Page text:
Siaad al-Ameri says: Saudi Arabia is the best country for representing the Muslim world, and I support their decision! (oh my God, if he thinks Saudi Arabia is representing me, I am going to scream.)

Opinions of random people in Beirut came next:

A lady: I support Saudi's decision.

A man: it is crucial to have an Arab country on the Council. But how to advance the Arab agenda, that is the real question.

A young lady: I think she said it doesn't matter either way.

A man with sunglasses: it's important to have an Arab member on the Council.

A man with a smug expression: Thank God they quit, I don't want any Gulf Arab country to be on the Security Council!

A man: you have to be on the Council in order to have an impact.

A man: I think there should be a voice for Arabs.

A lady: it is crucial for an Arab country to be on the Council.

A man: the Security Council is controlled by the US and Russia, and they toss us around like pebbles.

Then came a short interview with an analyst. Here he is via video linkage with BBC presenter Resha Qandil:

First, he called out the "weak, sickly Arab political culture." Then he said Arabs have very little confidence that they can have an impact on the world stage, mainly because they have not been able to advocate for Palestine, their chief cause for 60 years. And when there are Arab-led initiatives for peace, they are ignored.

He continued: there's lots of suspicion directed towards the reasons Saudi gave for turning down the Council. Most people don't believe it was an act in solidarity with Palestine, because that has to be done in a systematic way. The analyst suggested the proper execution would be as follows: all the Arab and Muslim countries get together and plan and take the decision together, that if problems in Palestine are not immediately addressed, they are all going to withdraw from all international bodies.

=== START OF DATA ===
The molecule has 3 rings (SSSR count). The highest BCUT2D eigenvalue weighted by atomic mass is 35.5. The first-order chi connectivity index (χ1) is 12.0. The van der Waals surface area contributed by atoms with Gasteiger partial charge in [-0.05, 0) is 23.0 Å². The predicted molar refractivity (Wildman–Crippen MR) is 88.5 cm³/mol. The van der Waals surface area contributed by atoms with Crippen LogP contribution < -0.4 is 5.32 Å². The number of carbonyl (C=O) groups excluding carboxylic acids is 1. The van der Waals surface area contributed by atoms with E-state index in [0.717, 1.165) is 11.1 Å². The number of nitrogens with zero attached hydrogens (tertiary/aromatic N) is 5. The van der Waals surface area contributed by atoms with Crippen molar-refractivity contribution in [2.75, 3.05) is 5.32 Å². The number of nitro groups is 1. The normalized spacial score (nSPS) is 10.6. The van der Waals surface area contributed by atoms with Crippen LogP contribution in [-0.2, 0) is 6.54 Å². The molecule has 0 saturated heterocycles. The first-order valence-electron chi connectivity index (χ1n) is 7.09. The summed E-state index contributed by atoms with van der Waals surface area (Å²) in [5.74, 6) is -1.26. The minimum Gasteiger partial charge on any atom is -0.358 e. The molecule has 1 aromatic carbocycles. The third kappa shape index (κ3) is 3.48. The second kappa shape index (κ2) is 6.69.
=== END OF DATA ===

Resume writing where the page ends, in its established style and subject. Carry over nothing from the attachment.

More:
And finally, opinions of random people on the streets of Baghdad:

A man: there's important issues on the table, it would have been best if Saudi had taken the seat and done something about all these problems.

An old man:

I don't at all support Saudi's withdrawal, or the withdrawal of any Arab country from the Security Council. This weakens our cause and it steals away from us our voice.

A man: Saudi did right.

Two men: I didn't understand

An old man man: I don't support the Saudi withdrawal, and I wish they were present on the Council, even though, if they were present, it wouldn't have made a difference. It's just a symbolic seat, and it only lasts for two years, you can't really do anything in that time.

Lots of interesting opinions!

Some new Arabic words I learned:
محرج - mohrij - embarrassing
يضر - ye-thir - hurts

You can watch the program here.